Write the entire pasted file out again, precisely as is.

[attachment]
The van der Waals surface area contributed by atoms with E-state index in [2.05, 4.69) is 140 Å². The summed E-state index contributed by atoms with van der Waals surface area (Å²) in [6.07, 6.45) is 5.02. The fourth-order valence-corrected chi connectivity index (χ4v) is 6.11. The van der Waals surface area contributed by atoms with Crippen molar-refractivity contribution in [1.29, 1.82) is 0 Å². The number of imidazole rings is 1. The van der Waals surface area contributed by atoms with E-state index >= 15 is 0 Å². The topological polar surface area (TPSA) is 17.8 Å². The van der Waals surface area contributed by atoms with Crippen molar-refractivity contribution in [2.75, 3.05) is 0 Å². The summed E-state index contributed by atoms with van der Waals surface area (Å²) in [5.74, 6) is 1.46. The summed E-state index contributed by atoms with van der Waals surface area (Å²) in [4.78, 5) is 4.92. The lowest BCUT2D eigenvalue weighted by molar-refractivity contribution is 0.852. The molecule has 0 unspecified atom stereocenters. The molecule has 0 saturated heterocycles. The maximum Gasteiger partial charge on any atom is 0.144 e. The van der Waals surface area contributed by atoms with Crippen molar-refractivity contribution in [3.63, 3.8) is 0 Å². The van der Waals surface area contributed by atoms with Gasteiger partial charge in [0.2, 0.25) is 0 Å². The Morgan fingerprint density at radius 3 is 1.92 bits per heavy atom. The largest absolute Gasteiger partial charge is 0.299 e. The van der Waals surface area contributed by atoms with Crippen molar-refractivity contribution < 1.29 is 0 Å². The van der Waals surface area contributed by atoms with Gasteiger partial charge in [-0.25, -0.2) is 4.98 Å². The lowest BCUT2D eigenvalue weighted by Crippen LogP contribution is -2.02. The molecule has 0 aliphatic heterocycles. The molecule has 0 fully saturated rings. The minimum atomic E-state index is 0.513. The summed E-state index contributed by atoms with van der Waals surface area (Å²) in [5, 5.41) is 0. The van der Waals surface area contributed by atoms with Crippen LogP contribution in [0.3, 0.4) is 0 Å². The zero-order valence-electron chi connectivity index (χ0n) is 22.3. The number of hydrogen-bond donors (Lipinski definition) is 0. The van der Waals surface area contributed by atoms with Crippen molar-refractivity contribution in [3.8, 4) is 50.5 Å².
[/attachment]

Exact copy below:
The van der Waals surface area contributed by atoms with E-state index in [2.05, 4.69) is 140 Å². The summed E-state index contributed by atoms with van der Waals surface area (Å²) in [6.07, 6.45) is 5.02. The fourth-order valence-corrected chi connectivity index (χ4v) is 6.11. The van der Waals surface area contributed by atoms with Crippen molar-refractivity contribution in [1.29, 1.82) is 0 Å². The number of imidazole rings is 1. The van der Waals surface area contributed by atoms with E-state index >= 15 is 0 Å². The topological polar surface area (TPSA) is 17.8 Å². The van der Waals surface area contributed by atoms with Crippen molar-refractivity contribution in [2.75, 3.05) is 0 Å². The summed E-state index contributed by atoms with van der Waals surface area (Å²) in [5.74, 6) is 1.46. The summed E-state index contributed by atoms with van der Waals surface area (Å²) in [4.78, 5) is 4.92. The lowest BCUT2D eigenvalue weighted by molar-refractivity contribution is 0.852. The molecule has 0 unspecified atom stereocenters. The molecule has 0 saturated heterocycles. The maximum Gasteiger partial charge on any atom is 0.144 e. The van der Waals surface area contributed by atoms with Crippen molar-refractivity contribution in [3.63, 3.8) is 0 Å². The van der Waals surface area contributed by atoms with Gasteiger partial charge in [0.2, 0.25) is 0 Å². The Morgan fingerprint density at radius 3 is 1.92 bits per heavy atom. The largest absolute Gasteiger partial charge is 0.299 e. The van der Waals surface area contributed by atoms with Crippen molar-refractivity contribution < 1.29 is 0 Å². The van der Waals surface area contributed by atoms with Gasteiger partial charge in [-0.25, -0.2) is 4.98 Å². The lowest BCUT2D eigenvalue weighted by Crippen LogP contribution is -2.02. The molecule has 0 aliphatic heterocycles. The molecule has 0 fully saturated rings. The minimum atomic E-state index is 0.513. The summed E-state index contributed by atoms with van der Waals surface area (Å²) in [5, 5.41) is 0. The van der Waals surface area contributed by atoms with Crippen LogP contribution in [0.3, 0.4) is 0 Å². The zero-order valence-electron chi connectivity index (χ0n) is 22.3. The number of hydrogen-bond donors (Lipinski definition) is 0. The van der Waals surface area contributed by atoms with Crippen molar-refractivity contribution in [3.8, 4) is 50.5 Å².